Ethics in Librarianship- the Right to Disclosure?

I have been intrigued this week by Mary and Liz’s post about our in class discussion over the inflated cost of Ebooks. The theme seems to be whether the Public needs to be aware of how much the supposed “free” books of the lending library cost and when one copy is drastically different than the first.

This of course at first seems like a ridiculous idea, as have we not made a profession out of taking things of great value and lending them to the masses? Is it not our job, as shrewd customers ourselves, to pressure, to hassle, to bargain? Have we become so ineffective we can’t even control the industry we have literally kept alive for years? At first I took the traditional stance of buy-it-all-until-the-money-stop flow. In the words of library etiquette:

On February 2, acquisitions librarians will emerge from their offices with a printout of the library’s budget. If they see their shadows, there will be six more weeks of book ordering. If they don’t, new book orders will go into a queue for the next budget cycle.

This was sort of the way I saw acquisitions: give the patrons what they want until there’s no money left. But I’ve been persuaded otherwise, at least in part. The situation behind the curtain has gotten too ridiculous. The rules no longer make sense. So perhaps it is time to tell the Public, at least in part, the cost of e-books. Perhaps this conversation will lead to a greater overall dialogue about the many antiquated process still being practiced by librarians in terms of acquisitions, such as the lack of disclosure over how public funds are spent, pricing information and perhaps even deeper vendor sharing.

To be “open” (both meanings intended) is better than to be “free”.

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About Ilana the Librarian

I am an aspiring librarian at the University of Michigan.
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3 Responses to Ethics in Librarianship- the Right to Disclosure?

  1. I don’t have much to add, especially since I don’t think I have a very clear understanding of how acquisitions departments function except in academic libraries, but I’ll definitely second your final statement.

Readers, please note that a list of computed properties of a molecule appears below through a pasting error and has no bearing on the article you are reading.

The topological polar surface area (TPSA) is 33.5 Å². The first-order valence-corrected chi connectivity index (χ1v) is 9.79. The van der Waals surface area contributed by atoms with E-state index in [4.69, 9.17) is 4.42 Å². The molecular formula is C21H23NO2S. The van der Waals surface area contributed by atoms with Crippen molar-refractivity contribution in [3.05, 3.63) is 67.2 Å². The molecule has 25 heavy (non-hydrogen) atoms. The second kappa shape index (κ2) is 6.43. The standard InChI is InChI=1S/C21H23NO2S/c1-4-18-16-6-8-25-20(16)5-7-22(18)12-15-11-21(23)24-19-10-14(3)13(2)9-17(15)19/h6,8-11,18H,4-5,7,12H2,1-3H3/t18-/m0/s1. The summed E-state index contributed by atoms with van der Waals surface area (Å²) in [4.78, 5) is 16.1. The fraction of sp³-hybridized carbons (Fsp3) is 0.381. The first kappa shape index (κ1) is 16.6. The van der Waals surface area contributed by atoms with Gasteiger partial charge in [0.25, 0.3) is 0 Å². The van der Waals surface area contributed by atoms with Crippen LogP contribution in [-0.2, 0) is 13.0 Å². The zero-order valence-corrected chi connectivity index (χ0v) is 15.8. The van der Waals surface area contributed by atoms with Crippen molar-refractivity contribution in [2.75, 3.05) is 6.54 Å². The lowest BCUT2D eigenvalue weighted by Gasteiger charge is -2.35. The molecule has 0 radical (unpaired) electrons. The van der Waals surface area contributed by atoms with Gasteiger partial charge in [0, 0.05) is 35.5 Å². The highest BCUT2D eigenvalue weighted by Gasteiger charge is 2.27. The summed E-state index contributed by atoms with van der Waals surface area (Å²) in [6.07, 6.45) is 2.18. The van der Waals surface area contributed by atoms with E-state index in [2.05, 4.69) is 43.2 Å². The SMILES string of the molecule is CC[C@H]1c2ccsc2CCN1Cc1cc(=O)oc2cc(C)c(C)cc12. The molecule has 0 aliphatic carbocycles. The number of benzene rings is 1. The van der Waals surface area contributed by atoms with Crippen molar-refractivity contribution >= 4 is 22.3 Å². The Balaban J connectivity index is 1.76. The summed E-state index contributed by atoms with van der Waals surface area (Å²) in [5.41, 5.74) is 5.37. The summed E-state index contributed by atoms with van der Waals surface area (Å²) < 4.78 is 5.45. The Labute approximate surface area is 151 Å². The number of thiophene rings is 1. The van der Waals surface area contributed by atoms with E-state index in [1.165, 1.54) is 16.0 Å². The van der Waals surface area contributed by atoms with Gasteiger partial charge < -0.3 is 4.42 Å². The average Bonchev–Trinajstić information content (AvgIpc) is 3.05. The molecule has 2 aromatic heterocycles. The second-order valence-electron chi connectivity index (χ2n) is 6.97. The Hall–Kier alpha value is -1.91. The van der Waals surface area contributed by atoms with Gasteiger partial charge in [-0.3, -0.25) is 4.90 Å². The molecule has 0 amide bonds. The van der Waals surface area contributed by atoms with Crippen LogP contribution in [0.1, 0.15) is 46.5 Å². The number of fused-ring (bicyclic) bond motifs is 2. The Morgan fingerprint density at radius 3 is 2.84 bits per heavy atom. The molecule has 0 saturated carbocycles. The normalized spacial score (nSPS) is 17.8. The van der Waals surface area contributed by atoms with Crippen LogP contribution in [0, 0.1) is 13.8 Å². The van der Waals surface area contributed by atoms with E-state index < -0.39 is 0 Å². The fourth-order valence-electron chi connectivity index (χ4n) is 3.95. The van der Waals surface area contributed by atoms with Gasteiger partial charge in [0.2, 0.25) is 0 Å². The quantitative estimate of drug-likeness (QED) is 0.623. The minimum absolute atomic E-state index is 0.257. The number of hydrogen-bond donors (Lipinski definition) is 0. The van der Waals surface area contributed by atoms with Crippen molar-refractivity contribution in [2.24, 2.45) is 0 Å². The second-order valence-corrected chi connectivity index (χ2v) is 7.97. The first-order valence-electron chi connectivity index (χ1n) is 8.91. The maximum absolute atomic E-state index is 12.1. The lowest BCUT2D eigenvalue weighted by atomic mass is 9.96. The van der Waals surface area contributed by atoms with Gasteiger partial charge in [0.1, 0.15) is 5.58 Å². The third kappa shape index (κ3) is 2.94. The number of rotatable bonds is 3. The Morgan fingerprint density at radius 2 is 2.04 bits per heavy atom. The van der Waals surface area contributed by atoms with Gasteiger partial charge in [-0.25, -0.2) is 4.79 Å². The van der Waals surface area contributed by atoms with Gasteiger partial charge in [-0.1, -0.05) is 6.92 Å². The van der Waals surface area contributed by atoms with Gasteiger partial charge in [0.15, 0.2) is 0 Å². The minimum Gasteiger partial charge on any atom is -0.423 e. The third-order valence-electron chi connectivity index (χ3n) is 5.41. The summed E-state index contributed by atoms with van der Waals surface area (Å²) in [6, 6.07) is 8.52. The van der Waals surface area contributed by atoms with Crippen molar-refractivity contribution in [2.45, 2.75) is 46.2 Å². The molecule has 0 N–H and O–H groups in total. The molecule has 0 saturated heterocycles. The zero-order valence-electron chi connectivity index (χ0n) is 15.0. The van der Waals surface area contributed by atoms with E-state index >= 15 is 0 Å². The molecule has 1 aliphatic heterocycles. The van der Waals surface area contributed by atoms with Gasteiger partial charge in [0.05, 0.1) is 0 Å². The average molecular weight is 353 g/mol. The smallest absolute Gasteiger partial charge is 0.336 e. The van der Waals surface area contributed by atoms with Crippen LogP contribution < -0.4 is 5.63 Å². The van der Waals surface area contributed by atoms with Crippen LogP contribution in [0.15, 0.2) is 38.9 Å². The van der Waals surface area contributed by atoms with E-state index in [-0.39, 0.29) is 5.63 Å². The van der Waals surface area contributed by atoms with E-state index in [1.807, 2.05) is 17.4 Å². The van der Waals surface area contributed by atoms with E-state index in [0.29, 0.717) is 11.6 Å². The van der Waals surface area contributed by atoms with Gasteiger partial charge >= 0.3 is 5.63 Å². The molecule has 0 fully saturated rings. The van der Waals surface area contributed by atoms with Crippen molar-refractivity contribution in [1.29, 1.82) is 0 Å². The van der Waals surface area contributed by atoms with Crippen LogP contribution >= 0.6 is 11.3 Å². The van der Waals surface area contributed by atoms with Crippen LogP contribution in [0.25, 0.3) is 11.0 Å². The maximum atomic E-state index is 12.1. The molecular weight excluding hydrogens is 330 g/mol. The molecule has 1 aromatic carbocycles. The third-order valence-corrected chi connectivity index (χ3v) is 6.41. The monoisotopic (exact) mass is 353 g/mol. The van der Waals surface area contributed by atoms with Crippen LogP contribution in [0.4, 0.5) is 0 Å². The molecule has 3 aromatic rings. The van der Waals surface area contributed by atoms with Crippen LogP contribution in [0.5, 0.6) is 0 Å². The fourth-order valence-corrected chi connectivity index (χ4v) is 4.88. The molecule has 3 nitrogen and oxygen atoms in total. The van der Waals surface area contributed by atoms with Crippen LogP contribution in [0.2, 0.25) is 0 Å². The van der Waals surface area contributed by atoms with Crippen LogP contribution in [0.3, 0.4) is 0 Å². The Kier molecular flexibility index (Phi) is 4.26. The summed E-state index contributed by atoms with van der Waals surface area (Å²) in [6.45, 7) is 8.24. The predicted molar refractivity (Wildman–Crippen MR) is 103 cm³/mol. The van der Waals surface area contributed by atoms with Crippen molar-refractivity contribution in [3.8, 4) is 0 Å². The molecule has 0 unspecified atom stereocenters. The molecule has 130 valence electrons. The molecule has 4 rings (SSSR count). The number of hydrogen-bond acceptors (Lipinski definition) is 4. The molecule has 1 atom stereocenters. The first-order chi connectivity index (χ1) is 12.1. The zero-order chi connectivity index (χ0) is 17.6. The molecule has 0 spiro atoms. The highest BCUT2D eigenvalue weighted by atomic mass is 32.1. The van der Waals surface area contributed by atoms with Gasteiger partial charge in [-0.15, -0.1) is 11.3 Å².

2. adamsliz says:

    I think Esti has a really interesting point about acquisitions departments: they are all different. A special library will differ from an academic one, and a public library will differ from both of those. Perhaps being “open” also differs within those contexts. With the current Elsevier debate in academics, maybe those academic librarians have opportunities to discuss eBook costs in very open ways; their audiences will be more receptive. And in a business library (I know that’s what you’re going into, Ilana), maybe the users will better understand the complications of the market and the publishing industry at large. Of course, these are just assumptions, but I think it points to something interesting: how can public libraries, who arguably serve the broadest audiences, be as “open.” Can they be? I’m not sure I have the answer, or that special and academic libraries can even be as open as they like. It’s definitely something to consider further…

  3. The last library I worked for had an acquisitions department that functioned similar to the “buy what patrons want until the money runs out.” If patrons are used to this type of service and suddenly it stops because books are no longer affordable then it is probably time to inform patrons about publisher/library relations.

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